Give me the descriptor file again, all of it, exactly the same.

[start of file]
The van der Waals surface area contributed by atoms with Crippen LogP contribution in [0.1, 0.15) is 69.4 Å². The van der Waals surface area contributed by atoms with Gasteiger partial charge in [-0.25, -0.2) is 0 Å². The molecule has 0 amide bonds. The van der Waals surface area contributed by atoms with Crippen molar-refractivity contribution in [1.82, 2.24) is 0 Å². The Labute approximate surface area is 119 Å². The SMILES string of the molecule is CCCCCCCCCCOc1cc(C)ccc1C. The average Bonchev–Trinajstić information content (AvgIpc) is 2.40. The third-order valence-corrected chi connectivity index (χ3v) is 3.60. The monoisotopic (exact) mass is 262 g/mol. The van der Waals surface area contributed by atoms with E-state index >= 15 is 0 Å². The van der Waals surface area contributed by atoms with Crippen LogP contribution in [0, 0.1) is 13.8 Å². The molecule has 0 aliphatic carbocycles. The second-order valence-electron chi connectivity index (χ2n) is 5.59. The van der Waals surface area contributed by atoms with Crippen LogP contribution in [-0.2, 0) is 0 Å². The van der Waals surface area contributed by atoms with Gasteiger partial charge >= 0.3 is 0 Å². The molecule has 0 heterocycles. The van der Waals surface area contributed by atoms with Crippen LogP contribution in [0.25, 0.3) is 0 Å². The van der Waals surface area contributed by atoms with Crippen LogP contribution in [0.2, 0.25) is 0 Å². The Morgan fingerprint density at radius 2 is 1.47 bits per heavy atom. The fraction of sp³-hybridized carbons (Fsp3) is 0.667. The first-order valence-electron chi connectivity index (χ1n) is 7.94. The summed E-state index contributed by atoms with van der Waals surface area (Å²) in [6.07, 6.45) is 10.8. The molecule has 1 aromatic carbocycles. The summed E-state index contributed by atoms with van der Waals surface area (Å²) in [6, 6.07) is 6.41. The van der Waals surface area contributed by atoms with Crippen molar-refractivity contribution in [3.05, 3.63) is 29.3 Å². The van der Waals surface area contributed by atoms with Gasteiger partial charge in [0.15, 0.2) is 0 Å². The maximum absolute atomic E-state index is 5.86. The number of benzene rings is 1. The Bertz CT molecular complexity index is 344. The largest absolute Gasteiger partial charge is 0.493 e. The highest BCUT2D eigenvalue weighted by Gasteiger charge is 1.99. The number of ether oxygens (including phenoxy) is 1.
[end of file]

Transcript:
The van der Waals surface area contributed by atoms with Crippen LogP contribution in [0.1, 0.15) is 69.4 Å². The van der Waals surface area contributed by atoms with Gasteiger partial charge in [-0.25, -0.2) is 0 Å². The molecule has 0 amide bonds. The van der Waals surface area contributed by atoms with Crippen molar-refractivity contribution in [1.82, 2.24) is 0 Å². The Labute approximate surface area is 119 Å². The SMILES string of the molecule is CCCCCCCCCCOc1cc(C)ccc1C. The average Bonchev–Trinajstić information content (AvgIpc) is 2.40. The third-order valence-corrected chi connectivity index (χ3v) is 3.60. The monoisotopic (exact) mass is 262 g/mol. The van der Waals surface area contributed by atoms with E-state index >= 15 is 0 Å². The van der Waals surface area contributed by atoms with Crippen LogP contribution in [0, 0.1) is 13.8 Å². The molecule has 0 aliphatic carbocycles. The second-order valence-electron chi connectivity index (χ2n) is 5.59. The van der Waals surface area contributed by atoms with Crippen LogP contribution in [-0.2, 0) is 0 Å². The van der Waals surface area contributed by atoms with Gasteiger partial charge >= 0.3 is 0 Å². The molecule has 0 heterocycles. The van der Waals surface area contributed by atoms with Crippen LogP contribution in [0.25, 0.3) is 0 Å². The van der Waals surface area contributed by atoms with Crippen LogP contribution in [0.2, 0.25) is 0 Å². The Morgan fingerprint density at radius 2 is 1.47 bits per heavy atom. The fraction of sp³-hybridized carbons (Fsp3) is 0.667. The first-order valence-electron chi connectivity index (χ1n) is 7.94. The summed E-state index contributed by atoms with van der Waals surface area (Å²) in [6.07, 6.45) is 10.8. The molecule has 1 aromatic carbocycles. The summed E-state index contributed by atoms with van der Waals surface area (Å²) in [6, 6.07) is 6.41. The van der Waals surface area contributed by atoms with Crippen molar-refractivity contribution in [3.05, 3.63) is 29.3 Å². The van der Waals surface area contributed by atoms with Gasteiger partial charge in [0.15, 0.2) is 0 Å². The maximum absolute atomic E-state index is 5.86. The number of benzene rings is 1. The Bertz CT molecular complexity index is 344. The largest absolute Gasteiger partial charge is 0.493 e. The highest BCUT2D eigenvalue weighted by Gasteiger charge is 1.99. The number of ether oxygens (including phenoxy) is 1.